Switzerland reported the unique situation in its milk industry, butter shortage hit the country of cheese “for the first time in years”. Apparently, the reason for such unexpected shortage is a surge in cheese production which left little milk at the table for butter producers.
No butter means no cheese, said the Swiss cheesemakers, commenting on the recent shortage of the raw. To make sure Swiss bread doesn’t go unbuttered, the Alpine nation country is going temporarily change laws to bring butter across the border.
Allowing import butter is the forced decision for Switzerland, confirmed the Swiss Federal Office for Agriculture (FOA). Unfortunately, the country’s butter stores were running dangerously low, with only 2,300 tonnes in reserve – although this amount is up from a low of 1,500 tonnes earlier in Spring.
This week’s press release said that “for the first time in years, there is an insufficient supply of Swiss butter for the (local) market.”
“A shortage of butter supply, especially at the end of the year, must be prevented,” the FOA document reads.
Swiss milk industry urges to allow import quotas for butter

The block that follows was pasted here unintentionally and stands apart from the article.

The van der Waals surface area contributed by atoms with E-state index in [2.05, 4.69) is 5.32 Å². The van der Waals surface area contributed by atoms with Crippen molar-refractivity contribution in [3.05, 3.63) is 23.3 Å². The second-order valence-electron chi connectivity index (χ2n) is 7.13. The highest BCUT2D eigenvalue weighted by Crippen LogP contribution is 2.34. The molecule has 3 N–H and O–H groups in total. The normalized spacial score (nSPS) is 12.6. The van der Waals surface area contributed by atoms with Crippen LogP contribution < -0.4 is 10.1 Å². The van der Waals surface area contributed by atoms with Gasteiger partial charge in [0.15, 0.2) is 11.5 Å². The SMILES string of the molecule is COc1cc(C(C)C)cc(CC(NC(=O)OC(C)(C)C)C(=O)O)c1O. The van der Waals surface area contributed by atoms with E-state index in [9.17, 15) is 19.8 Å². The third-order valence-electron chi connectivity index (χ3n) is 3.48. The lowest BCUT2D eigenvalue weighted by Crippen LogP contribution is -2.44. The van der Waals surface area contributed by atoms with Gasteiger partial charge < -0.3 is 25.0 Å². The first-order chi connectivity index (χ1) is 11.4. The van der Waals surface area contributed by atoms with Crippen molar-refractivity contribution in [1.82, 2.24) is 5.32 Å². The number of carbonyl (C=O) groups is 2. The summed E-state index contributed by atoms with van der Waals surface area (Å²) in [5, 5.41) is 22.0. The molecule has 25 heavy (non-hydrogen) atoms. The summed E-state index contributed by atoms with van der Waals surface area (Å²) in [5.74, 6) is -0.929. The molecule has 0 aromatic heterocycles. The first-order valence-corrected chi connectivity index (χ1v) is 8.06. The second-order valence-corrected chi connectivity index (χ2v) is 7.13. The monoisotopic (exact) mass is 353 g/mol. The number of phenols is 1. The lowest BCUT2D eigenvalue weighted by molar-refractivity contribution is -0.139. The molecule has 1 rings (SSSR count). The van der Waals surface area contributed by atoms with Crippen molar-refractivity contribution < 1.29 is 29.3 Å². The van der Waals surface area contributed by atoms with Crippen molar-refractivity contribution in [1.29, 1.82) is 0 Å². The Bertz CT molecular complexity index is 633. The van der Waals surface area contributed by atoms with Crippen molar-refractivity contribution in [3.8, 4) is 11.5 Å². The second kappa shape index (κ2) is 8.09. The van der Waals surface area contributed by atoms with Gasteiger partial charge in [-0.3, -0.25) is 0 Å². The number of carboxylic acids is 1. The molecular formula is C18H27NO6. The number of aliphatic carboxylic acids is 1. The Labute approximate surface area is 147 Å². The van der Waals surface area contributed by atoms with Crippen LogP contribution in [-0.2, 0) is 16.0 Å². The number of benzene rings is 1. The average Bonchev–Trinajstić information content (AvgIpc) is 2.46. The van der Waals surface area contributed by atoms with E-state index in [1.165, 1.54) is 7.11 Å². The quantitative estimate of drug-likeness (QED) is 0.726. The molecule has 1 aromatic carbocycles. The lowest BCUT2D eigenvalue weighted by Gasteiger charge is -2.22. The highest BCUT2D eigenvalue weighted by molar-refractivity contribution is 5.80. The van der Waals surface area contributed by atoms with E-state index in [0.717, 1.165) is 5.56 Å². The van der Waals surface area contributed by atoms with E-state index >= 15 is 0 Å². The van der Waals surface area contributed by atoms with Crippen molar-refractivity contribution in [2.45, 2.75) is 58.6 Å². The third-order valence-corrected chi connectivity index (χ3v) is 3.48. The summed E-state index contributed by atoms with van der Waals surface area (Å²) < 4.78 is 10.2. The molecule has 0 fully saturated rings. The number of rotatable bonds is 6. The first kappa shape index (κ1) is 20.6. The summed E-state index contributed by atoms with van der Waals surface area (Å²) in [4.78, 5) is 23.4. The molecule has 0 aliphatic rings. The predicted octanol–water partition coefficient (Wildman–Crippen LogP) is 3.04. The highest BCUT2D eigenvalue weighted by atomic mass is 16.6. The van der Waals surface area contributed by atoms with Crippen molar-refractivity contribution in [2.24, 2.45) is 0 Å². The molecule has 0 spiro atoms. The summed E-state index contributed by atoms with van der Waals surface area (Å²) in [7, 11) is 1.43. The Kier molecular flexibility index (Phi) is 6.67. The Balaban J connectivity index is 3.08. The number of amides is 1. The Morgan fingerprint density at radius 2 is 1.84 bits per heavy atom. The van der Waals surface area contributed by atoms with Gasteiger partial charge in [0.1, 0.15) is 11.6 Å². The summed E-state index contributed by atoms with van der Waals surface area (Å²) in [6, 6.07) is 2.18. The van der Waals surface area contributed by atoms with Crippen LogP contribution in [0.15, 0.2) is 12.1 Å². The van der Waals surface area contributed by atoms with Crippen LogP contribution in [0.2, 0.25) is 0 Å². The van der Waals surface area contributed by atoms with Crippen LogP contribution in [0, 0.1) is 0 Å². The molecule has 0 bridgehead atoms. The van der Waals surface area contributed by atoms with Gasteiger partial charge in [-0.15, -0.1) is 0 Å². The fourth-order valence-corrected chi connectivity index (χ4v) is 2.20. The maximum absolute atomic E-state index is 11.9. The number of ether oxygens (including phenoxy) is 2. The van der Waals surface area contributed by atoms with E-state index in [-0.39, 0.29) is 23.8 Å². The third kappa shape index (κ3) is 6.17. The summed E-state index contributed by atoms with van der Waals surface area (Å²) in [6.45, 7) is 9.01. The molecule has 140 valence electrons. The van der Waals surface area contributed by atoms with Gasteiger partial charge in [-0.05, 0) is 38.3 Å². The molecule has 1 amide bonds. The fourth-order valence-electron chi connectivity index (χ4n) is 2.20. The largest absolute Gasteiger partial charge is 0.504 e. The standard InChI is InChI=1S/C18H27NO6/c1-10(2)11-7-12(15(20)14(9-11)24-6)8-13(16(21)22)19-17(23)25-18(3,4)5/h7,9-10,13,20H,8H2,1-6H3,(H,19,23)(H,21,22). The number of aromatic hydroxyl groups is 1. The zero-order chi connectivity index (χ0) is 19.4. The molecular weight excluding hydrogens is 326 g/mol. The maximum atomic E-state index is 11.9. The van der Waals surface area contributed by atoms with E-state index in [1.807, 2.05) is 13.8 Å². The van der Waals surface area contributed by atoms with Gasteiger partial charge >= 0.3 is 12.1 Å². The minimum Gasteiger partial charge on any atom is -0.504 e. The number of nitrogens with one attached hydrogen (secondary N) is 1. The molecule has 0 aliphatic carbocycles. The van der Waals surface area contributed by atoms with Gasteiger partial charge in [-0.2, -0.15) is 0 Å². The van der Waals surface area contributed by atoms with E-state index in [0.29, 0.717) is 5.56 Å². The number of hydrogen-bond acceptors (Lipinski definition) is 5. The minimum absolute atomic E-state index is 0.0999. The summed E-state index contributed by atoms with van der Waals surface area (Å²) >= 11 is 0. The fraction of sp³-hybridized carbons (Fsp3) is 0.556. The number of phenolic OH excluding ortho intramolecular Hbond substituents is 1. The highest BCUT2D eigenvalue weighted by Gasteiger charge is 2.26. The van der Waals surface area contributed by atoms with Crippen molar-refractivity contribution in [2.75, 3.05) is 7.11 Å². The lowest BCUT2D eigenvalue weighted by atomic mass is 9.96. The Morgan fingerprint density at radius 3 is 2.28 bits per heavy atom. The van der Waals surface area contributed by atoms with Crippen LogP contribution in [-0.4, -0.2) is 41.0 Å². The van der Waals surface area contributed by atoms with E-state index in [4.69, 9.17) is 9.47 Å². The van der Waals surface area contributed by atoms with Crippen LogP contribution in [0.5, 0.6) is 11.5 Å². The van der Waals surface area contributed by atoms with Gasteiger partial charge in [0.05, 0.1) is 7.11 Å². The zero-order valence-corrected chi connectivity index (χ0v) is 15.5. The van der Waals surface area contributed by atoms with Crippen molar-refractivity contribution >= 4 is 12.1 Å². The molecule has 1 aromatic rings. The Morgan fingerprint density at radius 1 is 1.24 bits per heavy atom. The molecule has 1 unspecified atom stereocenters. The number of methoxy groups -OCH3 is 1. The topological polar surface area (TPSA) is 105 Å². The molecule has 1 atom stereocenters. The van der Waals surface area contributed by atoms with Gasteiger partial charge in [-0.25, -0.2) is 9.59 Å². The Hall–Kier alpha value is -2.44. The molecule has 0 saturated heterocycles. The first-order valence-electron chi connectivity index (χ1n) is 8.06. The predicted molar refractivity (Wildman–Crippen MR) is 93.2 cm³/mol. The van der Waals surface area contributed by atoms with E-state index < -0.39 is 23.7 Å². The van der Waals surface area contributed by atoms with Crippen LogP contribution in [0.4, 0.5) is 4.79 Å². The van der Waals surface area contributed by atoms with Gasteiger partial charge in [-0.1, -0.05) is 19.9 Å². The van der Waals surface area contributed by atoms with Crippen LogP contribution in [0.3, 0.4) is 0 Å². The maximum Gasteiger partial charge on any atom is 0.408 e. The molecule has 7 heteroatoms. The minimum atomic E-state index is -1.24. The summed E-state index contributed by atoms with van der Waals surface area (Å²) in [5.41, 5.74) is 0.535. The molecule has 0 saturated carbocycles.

Unlike other supply shortages experienced across the country in recent months, the lack of butter isn’t due only to the coronavirus – although plenty of lockdown-inspired baking is unlikely to help.
Instead, higher cheese production has meant that less milk fat has been available to produce butter in recent months.
The Swiss government was responding to an application from the Swiss milk industry, asking that import quotas be temporarily relaxed to allow more butter across the border.
An additional 1,000 tonnes will now be allowed across the border, around 2.3 percent of the total sold in Switzerland each year. In fact, the exemption will be granted for 2020 only.
Milk producers make more money from cheese production than from butter, meaning that when butter’s turn comes around, the pail is dry (or at least a little too empty).